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Money matters more to women than men

Money matters more to women than men

Women are more concerned than men when it comes to the health of their partner’s bank account, with 45 percent of ladies admitting financial weakness is a relationship breaker, compared to one in three men.

Being in debt was a deal breaker for half of the respondents in the research conducted by British consumer website MoneySupermarket.

“While many may like to flash the cash to entice their other half, it seems being sensible with finances, having a secure job and a good grasp of money may improve your chances of finding Mr or Miss Right,” Kevin Mountford, head of banking at MoneySupermarket said in a statement.

One in 10 couples keeps a partner in the dark when it comes to discussing money, according to the research, while a fifth admitted to keeping a secret stash of cash hidden from a loved one.

Despite the challenges money may bring to a relationship, more Australian couples are taking the plunge and opening shared accounts than ever before.

Roy Morgan research has found 22 percent of account holders have a joint bank account only, while 19 percent maintain their own account while also having a joint account.

Michelle Hutchison, spokeswoman for RateCity, said opening a shared account with a partner can be an ideal way to test the financial relationship before taking on a larger commitment such as a mortgage.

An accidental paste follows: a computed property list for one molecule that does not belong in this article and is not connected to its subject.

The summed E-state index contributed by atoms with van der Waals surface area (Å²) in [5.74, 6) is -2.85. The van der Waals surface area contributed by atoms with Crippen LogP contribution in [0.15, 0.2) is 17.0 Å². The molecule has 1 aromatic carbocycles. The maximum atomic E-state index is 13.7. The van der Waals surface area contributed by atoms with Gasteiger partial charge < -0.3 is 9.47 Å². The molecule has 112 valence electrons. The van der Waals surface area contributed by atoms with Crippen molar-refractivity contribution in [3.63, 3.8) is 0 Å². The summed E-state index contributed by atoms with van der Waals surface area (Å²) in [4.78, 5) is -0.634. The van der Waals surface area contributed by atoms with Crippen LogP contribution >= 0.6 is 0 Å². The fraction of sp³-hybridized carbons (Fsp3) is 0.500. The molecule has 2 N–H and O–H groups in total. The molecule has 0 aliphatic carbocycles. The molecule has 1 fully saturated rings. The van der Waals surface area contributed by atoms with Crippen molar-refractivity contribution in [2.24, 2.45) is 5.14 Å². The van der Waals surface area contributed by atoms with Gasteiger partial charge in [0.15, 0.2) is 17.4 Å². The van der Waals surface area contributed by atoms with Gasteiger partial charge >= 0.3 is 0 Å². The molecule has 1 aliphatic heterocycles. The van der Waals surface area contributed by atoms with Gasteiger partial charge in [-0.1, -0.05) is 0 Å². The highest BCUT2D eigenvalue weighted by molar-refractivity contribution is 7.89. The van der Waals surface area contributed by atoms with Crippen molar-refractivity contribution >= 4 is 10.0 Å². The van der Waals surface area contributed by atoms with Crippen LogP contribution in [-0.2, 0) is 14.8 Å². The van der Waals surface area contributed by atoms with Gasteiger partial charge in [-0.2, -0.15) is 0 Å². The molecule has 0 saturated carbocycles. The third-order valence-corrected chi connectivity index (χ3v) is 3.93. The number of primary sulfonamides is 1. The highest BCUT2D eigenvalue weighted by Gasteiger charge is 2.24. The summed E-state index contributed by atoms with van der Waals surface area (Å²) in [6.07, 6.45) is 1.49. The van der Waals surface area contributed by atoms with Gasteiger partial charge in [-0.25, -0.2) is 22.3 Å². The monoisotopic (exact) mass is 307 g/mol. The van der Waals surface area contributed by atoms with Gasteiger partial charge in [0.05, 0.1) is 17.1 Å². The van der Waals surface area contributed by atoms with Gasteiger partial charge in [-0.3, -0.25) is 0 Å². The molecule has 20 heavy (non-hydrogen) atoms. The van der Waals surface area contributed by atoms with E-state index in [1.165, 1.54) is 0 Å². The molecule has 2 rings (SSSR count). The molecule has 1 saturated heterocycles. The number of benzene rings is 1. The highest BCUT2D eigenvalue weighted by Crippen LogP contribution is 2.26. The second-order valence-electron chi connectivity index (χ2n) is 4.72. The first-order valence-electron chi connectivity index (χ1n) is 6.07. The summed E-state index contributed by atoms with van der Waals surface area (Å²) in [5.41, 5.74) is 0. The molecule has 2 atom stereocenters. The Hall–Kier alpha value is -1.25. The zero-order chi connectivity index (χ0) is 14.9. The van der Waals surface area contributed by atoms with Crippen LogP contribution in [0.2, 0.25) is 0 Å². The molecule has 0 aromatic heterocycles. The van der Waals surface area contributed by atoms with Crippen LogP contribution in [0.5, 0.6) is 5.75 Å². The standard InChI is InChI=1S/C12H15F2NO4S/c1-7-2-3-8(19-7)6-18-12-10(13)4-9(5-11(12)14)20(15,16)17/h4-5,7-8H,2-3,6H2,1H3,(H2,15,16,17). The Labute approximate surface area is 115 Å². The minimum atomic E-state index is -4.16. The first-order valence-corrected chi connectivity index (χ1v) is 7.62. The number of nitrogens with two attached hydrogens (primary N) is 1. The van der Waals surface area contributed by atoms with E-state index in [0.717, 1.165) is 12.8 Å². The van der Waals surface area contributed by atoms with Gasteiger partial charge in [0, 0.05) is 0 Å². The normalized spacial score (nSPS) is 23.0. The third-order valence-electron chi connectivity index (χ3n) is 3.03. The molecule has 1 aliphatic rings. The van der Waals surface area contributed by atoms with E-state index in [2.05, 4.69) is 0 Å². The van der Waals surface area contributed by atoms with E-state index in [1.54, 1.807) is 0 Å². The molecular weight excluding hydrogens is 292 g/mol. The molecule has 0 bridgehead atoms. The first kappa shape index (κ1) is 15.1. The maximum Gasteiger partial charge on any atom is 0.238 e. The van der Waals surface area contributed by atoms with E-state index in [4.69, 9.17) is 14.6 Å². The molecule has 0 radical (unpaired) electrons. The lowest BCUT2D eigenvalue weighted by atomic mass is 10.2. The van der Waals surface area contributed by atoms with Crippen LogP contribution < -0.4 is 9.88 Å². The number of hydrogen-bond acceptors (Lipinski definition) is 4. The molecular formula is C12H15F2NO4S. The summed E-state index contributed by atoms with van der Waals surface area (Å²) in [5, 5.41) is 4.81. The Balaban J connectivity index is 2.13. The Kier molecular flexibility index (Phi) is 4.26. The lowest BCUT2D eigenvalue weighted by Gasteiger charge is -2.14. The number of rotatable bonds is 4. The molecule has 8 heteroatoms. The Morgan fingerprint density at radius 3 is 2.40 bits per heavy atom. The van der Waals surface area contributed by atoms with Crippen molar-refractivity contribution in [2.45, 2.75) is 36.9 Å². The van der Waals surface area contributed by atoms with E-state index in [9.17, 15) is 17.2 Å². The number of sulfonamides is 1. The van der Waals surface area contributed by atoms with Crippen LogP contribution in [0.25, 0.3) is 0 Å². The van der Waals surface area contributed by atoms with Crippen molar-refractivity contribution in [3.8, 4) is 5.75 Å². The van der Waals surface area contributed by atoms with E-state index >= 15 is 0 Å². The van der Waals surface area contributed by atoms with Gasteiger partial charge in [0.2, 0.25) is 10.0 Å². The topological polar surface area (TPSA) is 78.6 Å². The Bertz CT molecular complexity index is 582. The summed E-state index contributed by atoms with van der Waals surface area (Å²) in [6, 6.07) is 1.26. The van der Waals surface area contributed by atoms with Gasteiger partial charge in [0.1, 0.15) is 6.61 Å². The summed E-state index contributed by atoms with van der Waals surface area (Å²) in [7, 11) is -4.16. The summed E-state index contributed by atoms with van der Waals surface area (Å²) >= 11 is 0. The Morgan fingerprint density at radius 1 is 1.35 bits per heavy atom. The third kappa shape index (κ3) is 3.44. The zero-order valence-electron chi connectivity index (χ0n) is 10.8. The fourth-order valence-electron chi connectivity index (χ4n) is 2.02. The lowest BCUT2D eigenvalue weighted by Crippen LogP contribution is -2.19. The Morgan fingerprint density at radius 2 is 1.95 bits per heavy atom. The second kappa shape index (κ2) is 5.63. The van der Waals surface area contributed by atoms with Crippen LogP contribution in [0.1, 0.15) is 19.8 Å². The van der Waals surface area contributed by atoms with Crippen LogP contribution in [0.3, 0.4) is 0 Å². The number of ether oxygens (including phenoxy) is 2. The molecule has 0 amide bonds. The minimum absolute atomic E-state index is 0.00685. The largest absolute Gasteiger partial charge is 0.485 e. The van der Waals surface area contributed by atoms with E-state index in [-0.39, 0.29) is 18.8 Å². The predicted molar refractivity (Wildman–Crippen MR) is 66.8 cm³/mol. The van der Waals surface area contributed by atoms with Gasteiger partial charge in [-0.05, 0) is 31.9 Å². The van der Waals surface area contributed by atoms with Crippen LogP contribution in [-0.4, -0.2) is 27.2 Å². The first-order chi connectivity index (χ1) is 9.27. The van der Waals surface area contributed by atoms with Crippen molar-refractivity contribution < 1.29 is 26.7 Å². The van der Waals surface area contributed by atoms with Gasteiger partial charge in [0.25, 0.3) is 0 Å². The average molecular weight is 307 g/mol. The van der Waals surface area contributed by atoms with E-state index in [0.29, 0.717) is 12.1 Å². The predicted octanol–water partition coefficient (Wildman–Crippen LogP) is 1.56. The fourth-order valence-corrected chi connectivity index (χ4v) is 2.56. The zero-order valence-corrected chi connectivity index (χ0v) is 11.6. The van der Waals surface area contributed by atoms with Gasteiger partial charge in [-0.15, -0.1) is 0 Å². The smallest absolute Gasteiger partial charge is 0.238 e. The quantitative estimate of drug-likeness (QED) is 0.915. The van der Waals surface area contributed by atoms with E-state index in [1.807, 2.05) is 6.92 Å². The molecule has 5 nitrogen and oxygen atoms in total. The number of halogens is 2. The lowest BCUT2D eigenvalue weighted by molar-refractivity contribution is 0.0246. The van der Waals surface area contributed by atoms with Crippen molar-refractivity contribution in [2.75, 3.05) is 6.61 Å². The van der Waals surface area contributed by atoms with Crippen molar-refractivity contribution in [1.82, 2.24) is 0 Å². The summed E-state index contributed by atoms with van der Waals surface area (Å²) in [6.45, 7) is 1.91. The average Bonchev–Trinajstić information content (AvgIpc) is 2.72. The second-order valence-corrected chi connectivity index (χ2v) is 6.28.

“A good example of a tip-toe approach to shared finances might be to open a joint transaction account for shared everyday expenses such as rent, food or utility bills,” she said.

“Joint accounts work best when you share common goals and expenses.”

For one couple in their 20s, Mitch Lees and his partner Annabel Bonisch, combining finances is helping them towards a common goal.

“We are trying to save money and pay off debt. We bought a car and are also paying off debts from travelling overseas,” Lees told News Ltd.

“It works out the best this way; we live off my income and save Annabel’s wage.”

Nowadays, opening a cash account is incredibly easy, according Hutchison, thanks to the internet and a proliferation of comparison tools, such as RateCity, which allows you to compare and apply from hundreds of different accounts.

“Most cash accounts, such as online savings accounts and term deposits, are relatively flexible with their options and can offer great interest returns. The key is to shop around for the best cash account that suits you and your partner’s circumstances,” she said.

Furthermore, combining incomes can present potential tax benefits so ask a tax professional for further advice.

Of course, many couples do a brilliant job at managing their combined wealth and overall, combining finances doesn’t have to be a source for argument in a relationship, said Hutchison.

“Once you crunch the numbers with your partner, linking finances will seem less like a leap of faith and more a route to greater economic wealth.”

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